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Inexpensive Christmas gifting

Captain's Log, Stardate 12.05.2008

My friend Missy talked about Christmas Shopping in Hard Economic Times yesterday, which I thought was a fabulous blog post.

I wanted to blog about the same thing, but from a knitter’s perspective.

This year, my sister in law has suggested we have a family gift exchange rather than buying individual gifts for the adults. We each contribute a $10-20 gift to the pile, people pick in turn, and there is some stealing going on, too (I think some call it a Kris Kringle gift exchange).

Naturally, I’m thinking of knitting something. Some household item that anyone could use. The yarn cost would be minimal but the value is increased by the time put in.

I’m also knitting some items for family and friends from the copious yarn stash in my room, which Captain Caffeine turns a blind eye to.

(I’m trying desperately not to buy any more yarn for myself until I have reduced my stash to at least half of what it is now. A daunting task, but really, why do I need so much yarn???)

Anyway, I’ve used some really lovely yarn I bought on sale for some really lovely gifts. I had/have a lot of laceweight yarn, and lace is a pretty gift for girlfriends and female family members (I just have to make sure they’re not allergic to wool). I have made good use of my Victorian Lace Today pattern book! Also, laceweight yarn tends to be cheaper than heavier weight yarn like worsted, so it’s not only pretty, it’s economical to make lace gifts.

I’m also making several scarves because they’re easy and cheap and many people requested scarves as gifts.

Another cheap and easy (and fast) knit were a few hats I made for the girls in my church youth group. I made a variety of scarves, hats, and small bags for them from yarn I got on sale, and they’ll get to pick their gifts in a week or two.

I’m also knitting kitchen knits—potholders, hot plates. Also a few quick afghans with yarn doubled on large needles—an easy weekend knit, but really appreciated by friends and family. I’ve made a couple vests—easier than sweaters, faster, and cheaper, too.

Much of the yarn bought for those things were bought on sale, too!

Are any of you cringing at my cheap side? LOL

How about you? Any ideas for me?


  1. When i was in Canada I bought some of the dishcloths that are knitted or crocheted. they are wonderful dishclothes and I love them.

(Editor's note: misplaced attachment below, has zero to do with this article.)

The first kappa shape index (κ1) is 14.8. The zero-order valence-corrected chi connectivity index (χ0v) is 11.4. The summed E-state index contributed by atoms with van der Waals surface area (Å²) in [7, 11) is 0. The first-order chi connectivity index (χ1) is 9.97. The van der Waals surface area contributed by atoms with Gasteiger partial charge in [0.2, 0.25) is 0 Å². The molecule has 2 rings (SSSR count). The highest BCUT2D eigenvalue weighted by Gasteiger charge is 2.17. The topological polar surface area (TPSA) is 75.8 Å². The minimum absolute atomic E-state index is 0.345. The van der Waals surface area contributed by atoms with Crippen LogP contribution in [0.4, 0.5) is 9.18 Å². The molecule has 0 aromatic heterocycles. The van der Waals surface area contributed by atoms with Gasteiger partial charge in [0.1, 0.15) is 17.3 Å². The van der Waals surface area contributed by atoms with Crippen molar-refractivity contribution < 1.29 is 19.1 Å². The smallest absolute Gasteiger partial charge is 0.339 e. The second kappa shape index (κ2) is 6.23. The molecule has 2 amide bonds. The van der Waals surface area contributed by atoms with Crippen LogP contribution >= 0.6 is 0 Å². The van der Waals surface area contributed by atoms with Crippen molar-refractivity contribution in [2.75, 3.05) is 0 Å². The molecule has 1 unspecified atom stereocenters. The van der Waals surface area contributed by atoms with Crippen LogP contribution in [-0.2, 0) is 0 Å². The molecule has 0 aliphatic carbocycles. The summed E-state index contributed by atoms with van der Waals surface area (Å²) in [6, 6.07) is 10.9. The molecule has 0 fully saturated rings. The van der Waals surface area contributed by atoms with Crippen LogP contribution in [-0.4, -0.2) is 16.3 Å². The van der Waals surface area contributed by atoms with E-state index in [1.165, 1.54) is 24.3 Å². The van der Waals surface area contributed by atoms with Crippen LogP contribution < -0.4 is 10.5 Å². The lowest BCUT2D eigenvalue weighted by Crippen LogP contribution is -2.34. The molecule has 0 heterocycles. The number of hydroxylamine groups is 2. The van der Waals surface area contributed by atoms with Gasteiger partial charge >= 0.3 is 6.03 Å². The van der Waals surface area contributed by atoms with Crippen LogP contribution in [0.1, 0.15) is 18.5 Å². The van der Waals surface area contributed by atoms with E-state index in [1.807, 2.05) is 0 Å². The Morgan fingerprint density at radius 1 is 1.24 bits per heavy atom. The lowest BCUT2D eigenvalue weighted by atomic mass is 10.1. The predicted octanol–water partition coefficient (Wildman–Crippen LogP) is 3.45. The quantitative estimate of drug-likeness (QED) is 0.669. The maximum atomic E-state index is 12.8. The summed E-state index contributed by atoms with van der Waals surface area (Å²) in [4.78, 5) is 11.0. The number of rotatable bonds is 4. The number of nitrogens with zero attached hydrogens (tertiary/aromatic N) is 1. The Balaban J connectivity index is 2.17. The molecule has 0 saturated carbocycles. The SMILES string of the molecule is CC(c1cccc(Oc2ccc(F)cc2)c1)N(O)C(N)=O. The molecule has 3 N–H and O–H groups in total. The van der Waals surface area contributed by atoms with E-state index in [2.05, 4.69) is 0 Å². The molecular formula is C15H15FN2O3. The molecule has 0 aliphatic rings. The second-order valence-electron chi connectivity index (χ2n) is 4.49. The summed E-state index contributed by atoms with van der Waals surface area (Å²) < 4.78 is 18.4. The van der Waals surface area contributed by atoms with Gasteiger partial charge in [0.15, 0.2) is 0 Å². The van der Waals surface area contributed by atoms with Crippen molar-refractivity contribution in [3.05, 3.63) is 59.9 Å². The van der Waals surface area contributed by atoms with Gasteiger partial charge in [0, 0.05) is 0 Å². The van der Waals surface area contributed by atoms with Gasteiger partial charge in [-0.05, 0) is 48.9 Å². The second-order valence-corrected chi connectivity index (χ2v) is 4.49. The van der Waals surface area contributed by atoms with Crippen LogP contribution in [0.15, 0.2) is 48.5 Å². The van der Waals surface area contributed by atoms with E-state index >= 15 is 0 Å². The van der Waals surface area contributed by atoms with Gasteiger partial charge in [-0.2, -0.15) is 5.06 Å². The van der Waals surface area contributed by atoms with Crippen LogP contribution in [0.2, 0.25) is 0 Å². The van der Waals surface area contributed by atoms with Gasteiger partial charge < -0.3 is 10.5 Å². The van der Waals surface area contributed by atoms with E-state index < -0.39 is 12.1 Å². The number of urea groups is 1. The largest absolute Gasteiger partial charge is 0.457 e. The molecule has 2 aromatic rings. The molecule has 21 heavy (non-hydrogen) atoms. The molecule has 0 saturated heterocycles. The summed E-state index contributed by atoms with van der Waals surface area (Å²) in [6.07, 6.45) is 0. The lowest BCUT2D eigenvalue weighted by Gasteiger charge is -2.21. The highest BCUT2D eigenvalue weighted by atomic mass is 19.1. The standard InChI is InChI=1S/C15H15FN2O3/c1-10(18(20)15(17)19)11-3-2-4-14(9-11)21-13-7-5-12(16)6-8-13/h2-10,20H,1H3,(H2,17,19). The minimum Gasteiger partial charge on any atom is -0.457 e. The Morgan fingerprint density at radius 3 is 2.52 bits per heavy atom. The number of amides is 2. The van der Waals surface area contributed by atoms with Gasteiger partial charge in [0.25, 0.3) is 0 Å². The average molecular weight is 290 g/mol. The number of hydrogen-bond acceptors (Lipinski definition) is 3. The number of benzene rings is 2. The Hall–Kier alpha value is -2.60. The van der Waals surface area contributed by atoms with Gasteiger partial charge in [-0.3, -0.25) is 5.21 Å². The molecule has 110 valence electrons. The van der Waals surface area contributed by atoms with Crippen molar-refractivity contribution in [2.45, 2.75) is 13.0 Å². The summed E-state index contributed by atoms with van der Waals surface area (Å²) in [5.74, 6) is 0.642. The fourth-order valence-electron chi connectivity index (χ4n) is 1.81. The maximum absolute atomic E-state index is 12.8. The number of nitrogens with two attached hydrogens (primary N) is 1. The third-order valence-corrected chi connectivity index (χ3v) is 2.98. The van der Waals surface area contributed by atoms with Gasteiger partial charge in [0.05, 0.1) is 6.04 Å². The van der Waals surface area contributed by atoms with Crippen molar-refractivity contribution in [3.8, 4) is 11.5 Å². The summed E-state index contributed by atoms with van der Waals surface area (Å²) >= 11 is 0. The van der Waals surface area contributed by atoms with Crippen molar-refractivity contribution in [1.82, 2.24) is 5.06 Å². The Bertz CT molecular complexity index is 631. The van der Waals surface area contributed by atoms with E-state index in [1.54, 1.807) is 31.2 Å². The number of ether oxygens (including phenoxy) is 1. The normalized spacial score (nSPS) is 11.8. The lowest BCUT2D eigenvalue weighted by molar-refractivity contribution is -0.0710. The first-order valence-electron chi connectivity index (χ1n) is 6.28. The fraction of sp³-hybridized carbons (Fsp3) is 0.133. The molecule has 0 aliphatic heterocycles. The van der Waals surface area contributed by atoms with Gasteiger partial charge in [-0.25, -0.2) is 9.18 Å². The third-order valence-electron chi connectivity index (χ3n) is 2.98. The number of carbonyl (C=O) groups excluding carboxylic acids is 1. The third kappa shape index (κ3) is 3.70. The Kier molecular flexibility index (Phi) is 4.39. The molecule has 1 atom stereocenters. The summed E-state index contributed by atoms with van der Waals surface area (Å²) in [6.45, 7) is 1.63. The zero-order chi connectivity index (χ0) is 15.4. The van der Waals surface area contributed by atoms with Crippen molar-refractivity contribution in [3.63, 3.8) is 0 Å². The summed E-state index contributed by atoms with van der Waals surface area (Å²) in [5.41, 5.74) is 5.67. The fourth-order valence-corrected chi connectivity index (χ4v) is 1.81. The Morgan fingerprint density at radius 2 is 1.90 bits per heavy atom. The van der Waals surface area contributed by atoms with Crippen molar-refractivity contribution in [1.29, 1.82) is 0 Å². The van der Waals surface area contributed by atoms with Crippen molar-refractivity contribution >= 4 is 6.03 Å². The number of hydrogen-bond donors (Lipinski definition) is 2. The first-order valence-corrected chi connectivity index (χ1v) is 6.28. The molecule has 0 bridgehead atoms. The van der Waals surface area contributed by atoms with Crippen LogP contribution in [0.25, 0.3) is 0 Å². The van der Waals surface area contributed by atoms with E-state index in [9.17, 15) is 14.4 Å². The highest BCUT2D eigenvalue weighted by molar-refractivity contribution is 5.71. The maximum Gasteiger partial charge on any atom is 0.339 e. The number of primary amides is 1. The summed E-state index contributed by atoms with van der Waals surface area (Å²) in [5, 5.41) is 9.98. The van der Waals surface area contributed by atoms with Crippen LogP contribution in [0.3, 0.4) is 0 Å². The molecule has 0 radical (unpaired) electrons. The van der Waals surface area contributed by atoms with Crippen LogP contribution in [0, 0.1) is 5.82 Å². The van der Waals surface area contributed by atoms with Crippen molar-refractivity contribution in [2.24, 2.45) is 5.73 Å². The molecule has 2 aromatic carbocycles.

I dont think your cheap just practicle and you are giving of yourself.
    also if its colder and people use hot water bottles you can knit covers for them. mum knits dolls blankets with animals on them.

  2. My mother-in-law, despite being 90 and having macular degeneration, knits dish rags now in bright cotton yarn. They are my favorite thing in the kitchen! She knits them as she listens to stories on tape/cd or watching TV. She just hands them out to anyone requesting them--which we all have gotten hooked (ha) on them.

    I am thinking I'm going to have to learn to make them as someday she won't be around to make them any more. They are the perfect size for my hand.

  3. Jenny, I never thought of hot water bottle covers--that's a great idea! I love hot water bottles!

    Crystal, honey ... share the love ...


  4. Camy,

    This is definitely a low dough (college days adjective) Christmas. My gift to my family this year is baked goods for the week I am with them. I am baking a test batch of chocolate rum balls this evening.

    I love scarves/mitten sets. Since I do not wear hats I would love something that would just cover my ears (4-6 Inches long).

    If you made these with the scarf, it could take care of some of the stockpiled yarn ;)

  5. Reihaisha, rum balls sound awesome! One year we gave homemade chocolate truffles--that was neat, but a lot of work. :P

  6. Not cringing at your cheap side - cringing at your creativity and productivity!!! Have been working on a vest for my daughter's doll for months. (of course I am not a very experienced knitter) I can make a crochet necklace pretty fast, but would never be able to make all that without starting years in advance!!! (especially if I ever wanted to read anything) Where do you shop for the extra hours you get in your day? Do they have those at Target?

  7. Camy,

    These are lovely ideas. I don't knit ( I want to learn) I crochet. One year I made everyone an afghan. They still use them and ask for more.

    This year I'm doing ceramics. I even have the kids making gifts for their teachers. Saves me on running around trying to find a gift.

  8. Tricia, I ended up allotting a lot of time in Nov and Dec for holiday knitting. Inexpensive knitted gifts = time spent knitting them, so I made sure I scheduled the time.

    LaShaunda, that's a great idea, to have your kids make gifts!



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